As Advent begins our thoughts often turn to the gifts we’re hoping to receive and what gifts to get for loved ones. It can be quite a challenge. But how often do we think of the real gifts that we should be asking for?
As I meditate on the Rosary mysteries throughout the year, I usually preface each decade by asking for a virtue associated with that mystery. For instance, for the Resurrection I ask for Faith and for the Ascension- Hope. I’m not original…got it from a rosary prayer meditation guide years ago.
But when it comes to the Birth of Jesus, I get very bold and ask for three virtues.
The first one is Detachment. I think of how if I were Mary I would have been pretty upset about the accommodations and been stressed and disappointed and…okay, I admit it…probably complaining. And it wouldn’t have started when the innkeepers said no. I probably would have started kvetching once the census was announced and Joseph said we were going to Bethlehem. And I’m pained to admit this…I’m not sure I would have been complaining about the injustice and indignity to the King of the Universe about to come into the world. More likely I would have just been miserable for myself. Imagine if Mary were like me? (Horrors!)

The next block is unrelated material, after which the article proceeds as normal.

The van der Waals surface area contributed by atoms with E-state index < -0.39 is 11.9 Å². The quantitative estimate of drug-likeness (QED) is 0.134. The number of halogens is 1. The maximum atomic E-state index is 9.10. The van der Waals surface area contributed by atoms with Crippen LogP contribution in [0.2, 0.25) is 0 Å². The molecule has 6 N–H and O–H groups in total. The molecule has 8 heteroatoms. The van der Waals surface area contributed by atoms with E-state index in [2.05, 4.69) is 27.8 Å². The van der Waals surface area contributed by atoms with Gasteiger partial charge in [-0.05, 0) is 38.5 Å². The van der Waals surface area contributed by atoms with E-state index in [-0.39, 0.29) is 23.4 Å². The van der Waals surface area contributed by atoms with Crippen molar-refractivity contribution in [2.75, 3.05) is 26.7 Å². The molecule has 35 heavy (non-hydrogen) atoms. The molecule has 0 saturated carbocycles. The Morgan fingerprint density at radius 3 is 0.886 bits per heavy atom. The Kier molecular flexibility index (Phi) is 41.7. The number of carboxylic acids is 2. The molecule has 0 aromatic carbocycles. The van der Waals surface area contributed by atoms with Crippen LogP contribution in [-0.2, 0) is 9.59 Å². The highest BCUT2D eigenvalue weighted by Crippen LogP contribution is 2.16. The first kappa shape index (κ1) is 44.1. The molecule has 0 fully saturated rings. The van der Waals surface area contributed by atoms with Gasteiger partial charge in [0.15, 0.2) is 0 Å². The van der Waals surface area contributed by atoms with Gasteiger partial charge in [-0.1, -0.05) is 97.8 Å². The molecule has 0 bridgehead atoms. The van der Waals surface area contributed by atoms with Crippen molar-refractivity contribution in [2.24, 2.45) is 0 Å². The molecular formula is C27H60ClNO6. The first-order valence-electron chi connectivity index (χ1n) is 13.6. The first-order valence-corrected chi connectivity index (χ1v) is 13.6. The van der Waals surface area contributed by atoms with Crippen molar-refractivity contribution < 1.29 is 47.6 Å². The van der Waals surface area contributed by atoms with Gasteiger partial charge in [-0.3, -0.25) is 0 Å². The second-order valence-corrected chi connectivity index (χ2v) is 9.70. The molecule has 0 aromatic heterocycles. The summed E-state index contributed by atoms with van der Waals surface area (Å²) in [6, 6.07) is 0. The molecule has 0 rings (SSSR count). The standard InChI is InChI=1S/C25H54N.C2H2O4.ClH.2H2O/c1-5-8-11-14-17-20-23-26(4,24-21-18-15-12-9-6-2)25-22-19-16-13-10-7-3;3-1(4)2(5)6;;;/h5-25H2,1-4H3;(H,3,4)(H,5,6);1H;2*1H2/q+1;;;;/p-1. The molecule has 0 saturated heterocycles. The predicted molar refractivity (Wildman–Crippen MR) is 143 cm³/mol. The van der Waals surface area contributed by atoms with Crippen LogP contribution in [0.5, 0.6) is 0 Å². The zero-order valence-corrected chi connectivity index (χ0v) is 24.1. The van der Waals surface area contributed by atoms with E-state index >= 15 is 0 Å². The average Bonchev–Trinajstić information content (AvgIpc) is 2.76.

Can any of you relate? We complain about so many things but as we look to the example of Mary and Joseph, they humbly submitted to God’s plan and brought the infant Jesus into the world in a cold, drafty stable and placed Him in a manger, otherwise known as a feeding trough. Wow. The wisdom and symbolism are incredible…this Jesus, taking on human flesh humbled Himself from the very first moment of His birth. The bread of life who would feed the world with His own flesh, wrapped in swaddling clothes and lying in a manger. What more could Mary and Joseph have asked for? This was simply, amply and profusely enough.
So…detachment. Not having preconceived ideas or attachments to the way we think things should be or to the way we would like them to be, but submitting our wills to God’s and reaping the amazing beauty and blessings He has in store for us. It’s a great route to happiness and antidote to so much misery of our own making.
The next virtue to ask for is Simplicity. I think of these humble shepherds tending their flocks and the hosts of angels that appear to them with the amazing news. Those partying in the inns may have been distracted but these simple souls receive an unexpected and incredible gift- to be the first to pay homage to the Savior of the World and the ultimate Good Shepherd of their souls. We need to be simple and receptive to a God whose very nature it is to give and to bless.
Lastly, ask for Wisdom. We call the Magi the Wise Men for a reason. These magi were learned men, kings in their own rite, who were actively searching for their true King…the Messiah. Asking, they received, seeking they found, knocking and the doors were opened to them.
Never stop looking for God…never give up hope of finding Him. But be prepared to find Him where you least expect Him.
God love you. Have a blessed Christmas.
Allison is also the Founder and President of www.CatholicTherapists.com, a nationwide network of dedicated Catholic therapists.
Liked This Article?
Sign up now to join our mailing list. Bonus: Get our free ebook '8 Keys to Emotional and Spiritual Freedom'.